It’s also important to be realistic. For example, if you’ve always dreamed of being an actor, but you haven’t taken lessons since college, just bought a house, and have kids on the way, it’s likely not actionable (though you never know!).
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This is hands down one of the best parts of design thinking! The brainstorming stage is where you get to let your imagination fly and be creative. Remember, design thinking is a way of working through problems that take you out of the box. You’ve had to keep your problem actionable, but when it comes to solutions, you can let your imagination fly.
For example, maybe you want to travel for a year, but you’re still paying off your car, and you don’t have a fancy corporate gig that includes travel. Maybe you can’t even teach English abroad since you don’t even have a degree. But what about working as a tour guide? How about being a nanny or au pair? How about online admin or online sales jobs? Have you considered house sitting or pet sitting? You may find that there are more work opportunities that allow you to travel than you’d ever thought possible.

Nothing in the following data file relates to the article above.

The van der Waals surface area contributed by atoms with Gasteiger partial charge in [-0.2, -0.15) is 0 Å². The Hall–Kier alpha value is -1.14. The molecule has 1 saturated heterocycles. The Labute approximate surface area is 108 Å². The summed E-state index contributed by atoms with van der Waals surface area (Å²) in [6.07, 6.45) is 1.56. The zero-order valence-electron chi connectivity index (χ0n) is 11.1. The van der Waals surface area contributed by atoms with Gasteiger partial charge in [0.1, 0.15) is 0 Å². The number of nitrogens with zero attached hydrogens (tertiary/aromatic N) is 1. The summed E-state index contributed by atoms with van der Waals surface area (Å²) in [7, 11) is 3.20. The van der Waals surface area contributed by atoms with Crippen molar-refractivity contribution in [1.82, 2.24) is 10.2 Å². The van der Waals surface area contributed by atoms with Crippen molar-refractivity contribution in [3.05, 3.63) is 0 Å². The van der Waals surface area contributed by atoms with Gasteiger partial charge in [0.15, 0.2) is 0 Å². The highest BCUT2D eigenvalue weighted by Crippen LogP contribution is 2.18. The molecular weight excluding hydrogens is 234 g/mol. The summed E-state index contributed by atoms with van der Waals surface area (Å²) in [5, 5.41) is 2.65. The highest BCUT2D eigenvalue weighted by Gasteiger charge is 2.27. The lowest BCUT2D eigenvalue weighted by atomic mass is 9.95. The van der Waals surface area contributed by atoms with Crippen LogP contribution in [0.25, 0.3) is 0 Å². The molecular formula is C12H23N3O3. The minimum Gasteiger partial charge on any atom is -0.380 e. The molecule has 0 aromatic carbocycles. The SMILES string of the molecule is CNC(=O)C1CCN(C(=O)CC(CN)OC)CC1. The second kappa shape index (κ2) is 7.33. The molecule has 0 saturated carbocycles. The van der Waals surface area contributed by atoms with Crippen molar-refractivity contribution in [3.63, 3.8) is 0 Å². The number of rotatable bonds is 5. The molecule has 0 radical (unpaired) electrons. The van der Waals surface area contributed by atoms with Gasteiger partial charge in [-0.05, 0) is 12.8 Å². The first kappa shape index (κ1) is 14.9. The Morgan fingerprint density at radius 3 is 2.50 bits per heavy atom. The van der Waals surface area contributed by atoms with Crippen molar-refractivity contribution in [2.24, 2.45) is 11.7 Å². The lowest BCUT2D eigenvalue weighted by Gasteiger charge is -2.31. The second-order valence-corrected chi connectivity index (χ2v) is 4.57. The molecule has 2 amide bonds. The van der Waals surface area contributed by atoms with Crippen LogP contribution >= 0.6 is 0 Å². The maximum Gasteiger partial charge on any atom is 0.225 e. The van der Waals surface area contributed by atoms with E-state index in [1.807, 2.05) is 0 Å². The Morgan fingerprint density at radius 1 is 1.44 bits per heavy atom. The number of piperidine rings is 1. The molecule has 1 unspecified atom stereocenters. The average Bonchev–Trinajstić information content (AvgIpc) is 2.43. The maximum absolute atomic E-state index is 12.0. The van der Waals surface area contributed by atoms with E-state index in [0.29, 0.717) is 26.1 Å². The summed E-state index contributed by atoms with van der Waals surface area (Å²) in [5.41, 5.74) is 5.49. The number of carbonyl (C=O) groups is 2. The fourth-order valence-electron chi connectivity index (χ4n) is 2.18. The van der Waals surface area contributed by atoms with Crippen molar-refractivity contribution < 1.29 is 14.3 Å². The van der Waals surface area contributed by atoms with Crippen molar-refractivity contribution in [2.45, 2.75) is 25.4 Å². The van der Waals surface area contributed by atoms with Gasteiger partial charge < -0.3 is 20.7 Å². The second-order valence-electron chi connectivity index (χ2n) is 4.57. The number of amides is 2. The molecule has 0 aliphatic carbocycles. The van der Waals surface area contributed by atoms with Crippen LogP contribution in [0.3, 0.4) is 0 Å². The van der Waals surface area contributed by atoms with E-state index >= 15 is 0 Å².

In business settings, brainstorming sessions can easily fizzle out when people start pitching ideas that seem too far-fetched. Don’t take the wind out of your own sails. Say yes to ideas more often than you say no.
Try Things Out
Now that you’ve got loads of ideas, it’s time to do a little experimenting. In business settings, this phase would involve making prototypes and testing them with consumers. In your personal and professional life, this involves conducting mini-tests yourself. This approach is what makes design thinking so unique: it’s about taking action. Don’t succumb to analysis paralysis. Being stuck in indecision is a decision in itself — the decision to stay stuck.
Let’s look at our travel job example. To experiment, you might sign up for a nannying or au pair website and even do a local gig to see how it goes. You might try your hand at local pet sitting, join Facebook groups of traveling house sitters and ask questions, or try out a short-term admin gig. If something doesn’t work out — no big deal. It’s just an experiment. The point is not to be harsh with yourself if you realize your idea wasn’t “good.” You’re just getting information about what works for you and what doesn’t.